In a basic sense, comparing the costs requires an understanding of the efficiency of a gas fireplace versus a gas furnace and the total BTU output of each.  Plus, we need to think about the amount of energy needed to heat an average home.  Follow along and let’s find out together.

Gas furnaces consume quite a bit more gas.  It varies from home to home but the average usage for a standard gas furnace is 100,000 BTU (1 Therm) per hour.  Using the national average cost of natural gas, it costs $1.06 per hour to run the furnace.  

Here’s the catch though.  A modern furnace is nearly 95% efficient at turning the energy from gas into usable heat.  Therefore, 100,000 BTU of gas input is converted into 95,000 BTU of heating power.  

A typical vented gas fireplace, on the other hand, averages 60% efficiency.  Although, some ventless inserts obtain higher efficiency but for the sake of discussion, let’s assume the more likely scenario of heating with a vented gas fireplace.  

A gas fireplace with 60% efficiency converts a 30,000 BTU input into 18,000 BTU of heating power at a cost of $0.32 per hour.  

In order for your gas fireplace to produce 95,000 BTU of heat, it would need to run for over 5 hours at a cost of $1.69 compared to the $1.06 cost of running the furnace.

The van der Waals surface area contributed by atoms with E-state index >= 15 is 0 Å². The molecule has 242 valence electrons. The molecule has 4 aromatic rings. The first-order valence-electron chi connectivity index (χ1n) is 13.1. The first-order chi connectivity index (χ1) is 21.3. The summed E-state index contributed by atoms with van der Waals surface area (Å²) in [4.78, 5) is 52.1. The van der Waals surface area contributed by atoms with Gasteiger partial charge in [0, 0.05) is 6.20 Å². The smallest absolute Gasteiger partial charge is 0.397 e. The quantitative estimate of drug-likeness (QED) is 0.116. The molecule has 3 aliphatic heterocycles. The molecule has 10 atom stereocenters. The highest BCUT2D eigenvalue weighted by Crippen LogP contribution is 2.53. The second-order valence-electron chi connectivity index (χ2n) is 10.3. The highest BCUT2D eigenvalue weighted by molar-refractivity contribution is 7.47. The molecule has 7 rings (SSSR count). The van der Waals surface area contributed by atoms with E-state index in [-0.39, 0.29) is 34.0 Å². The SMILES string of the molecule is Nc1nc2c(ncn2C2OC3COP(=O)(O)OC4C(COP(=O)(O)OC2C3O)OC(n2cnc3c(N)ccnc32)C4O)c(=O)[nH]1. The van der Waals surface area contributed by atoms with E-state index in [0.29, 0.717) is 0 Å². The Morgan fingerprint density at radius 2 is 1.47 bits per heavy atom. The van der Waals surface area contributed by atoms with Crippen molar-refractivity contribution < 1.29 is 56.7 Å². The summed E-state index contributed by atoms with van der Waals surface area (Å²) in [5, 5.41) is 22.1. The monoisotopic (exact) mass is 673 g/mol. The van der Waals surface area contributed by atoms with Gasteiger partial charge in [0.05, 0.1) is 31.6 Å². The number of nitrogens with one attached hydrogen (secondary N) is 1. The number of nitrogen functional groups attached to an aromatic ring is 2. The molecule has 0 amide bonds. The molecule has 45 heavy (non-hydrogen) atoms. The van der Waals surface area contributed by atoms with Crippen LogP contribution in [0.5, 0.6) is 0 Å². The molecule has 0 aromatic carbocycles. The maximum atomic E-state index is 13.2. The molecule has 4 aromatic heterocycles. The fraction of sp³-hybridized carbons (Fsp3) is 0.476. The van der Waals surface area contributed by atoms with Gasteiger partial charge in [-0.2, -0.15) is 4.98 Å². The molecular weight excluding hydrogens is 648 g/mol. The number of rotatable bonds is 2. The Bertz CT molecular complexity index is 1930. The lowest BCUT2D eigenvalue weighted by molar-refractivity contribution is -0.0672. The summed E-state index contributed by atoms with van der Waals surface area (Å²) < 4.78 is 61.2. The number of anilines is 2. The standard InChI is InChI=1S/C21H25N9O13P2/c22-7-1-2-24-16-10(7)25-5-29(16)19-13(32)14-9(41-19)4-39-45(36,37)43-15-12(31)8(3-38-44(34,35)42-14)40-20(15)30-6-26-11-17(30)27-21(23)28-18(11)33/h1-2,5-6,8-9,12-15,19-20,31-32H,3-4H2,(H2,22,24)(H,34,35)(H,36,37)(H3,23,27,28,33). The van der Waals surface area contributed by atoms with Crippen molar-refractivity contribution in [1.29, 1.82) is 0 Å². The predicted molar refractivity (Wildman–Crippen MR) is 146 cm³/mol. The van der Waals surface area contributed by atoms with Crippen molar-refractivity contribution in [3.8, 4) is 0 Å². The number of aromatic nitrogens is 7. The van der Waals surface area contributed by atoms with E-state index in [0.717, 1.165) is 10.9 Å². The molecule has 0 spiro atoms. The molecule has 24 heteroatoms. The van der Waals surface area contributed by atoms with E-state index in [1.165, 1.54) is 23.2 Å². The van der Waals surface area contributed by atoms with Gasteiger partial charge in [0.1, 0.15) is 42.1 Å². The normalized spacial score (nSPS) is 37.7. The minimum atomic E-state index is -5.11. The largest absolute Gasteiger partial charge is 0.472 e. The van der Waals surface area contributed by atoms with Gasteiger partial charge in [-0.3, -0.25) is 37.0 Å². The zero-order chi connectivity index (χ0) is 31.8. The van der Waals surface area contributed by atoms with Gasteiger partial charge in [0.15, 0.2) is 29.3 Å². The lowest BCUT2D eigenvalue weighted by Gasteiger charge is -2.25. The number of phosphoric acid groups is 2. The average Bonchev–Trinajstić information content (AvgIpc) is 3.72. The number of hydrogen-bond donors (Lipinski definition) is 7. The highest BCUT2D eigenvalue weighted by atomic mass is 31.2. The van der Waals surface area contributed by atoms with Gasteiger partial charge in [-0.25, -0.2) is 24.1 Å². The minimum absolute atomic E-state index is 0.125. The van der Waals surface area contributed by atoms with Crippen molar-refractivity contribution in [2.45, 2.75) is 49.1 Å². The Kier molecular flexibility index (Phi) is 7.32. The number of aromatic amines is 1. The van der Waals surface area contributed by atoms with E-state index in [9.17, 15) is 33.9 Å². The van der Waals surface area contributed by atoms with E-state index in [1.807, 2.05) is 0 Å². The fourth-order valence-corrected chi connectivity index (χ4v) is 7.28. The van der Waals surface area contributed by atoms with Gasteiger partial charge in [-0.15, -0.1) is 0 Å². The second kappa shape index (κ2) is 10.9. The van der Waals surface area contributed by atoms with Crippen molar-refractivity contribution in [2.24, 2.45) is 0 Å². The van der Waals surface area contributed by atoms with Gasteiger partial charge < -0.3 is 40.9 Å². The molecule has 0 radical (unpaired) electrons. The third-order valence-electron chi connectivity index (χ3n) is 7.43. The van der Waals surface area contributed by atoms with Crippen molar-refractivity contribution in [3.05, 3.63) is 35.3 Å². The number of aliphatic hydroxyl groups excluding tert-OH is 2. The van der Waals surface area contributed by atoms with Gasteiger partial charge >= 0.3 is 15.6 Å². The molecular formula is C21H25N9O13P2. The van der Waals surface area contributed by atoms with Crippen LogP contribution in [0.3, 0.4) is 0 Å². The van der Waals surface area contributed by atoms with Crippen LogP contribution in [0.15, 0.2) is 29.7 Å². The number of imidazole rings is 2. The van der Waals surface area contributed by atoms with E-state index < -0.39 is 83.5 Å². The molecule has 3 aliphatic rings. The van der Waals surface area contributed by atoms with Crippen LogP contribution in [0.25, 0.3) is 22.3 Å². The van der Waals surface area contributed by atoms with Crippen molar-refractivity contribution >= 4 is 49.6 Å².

Taking it one step further, a 2,000 square foot home located in an average US climate needs about 90,000 BTU of heat to maintain a comfortable 70°F temperature.  Using our gas furnace from the previous example, it would take roughly one hour to efficiently heat the home at a cost of $1.00.  The gas fireplace would need to run for 5 hours at a cost of $1.60.  And that is assuming you can effectively disperse the heat generated from the fireplace around your home.

As you can see, a gas fireplace is not cheaper than a central forced air gas furnace for heating your home.  

How to save money with a gas fireplace

It’s nice to know that the cost of running a gas fireplace won’t break the bank but it’s  not cheaper than a gas furnace for heating a home.  However, that does not mean you can’t save some money by strategically using your gas fireplace.

Conveniently, homes are design with gas fireplaces located in living spaces where you spend most of your time.  Save a little money by running your gas fireplace while you are enjoying that space and simultaneously turn down the thermostat for your furnace.  

More than likely, you don’t spend a great deal of time in your bedroom until it is time for bed.  So why use the furnace to pump heat into an unoccupied space?  

You can save a significant amount of money by keeping your thermostat set lower during the day while running your gas fireplace in the area of your home where you spend most of your time.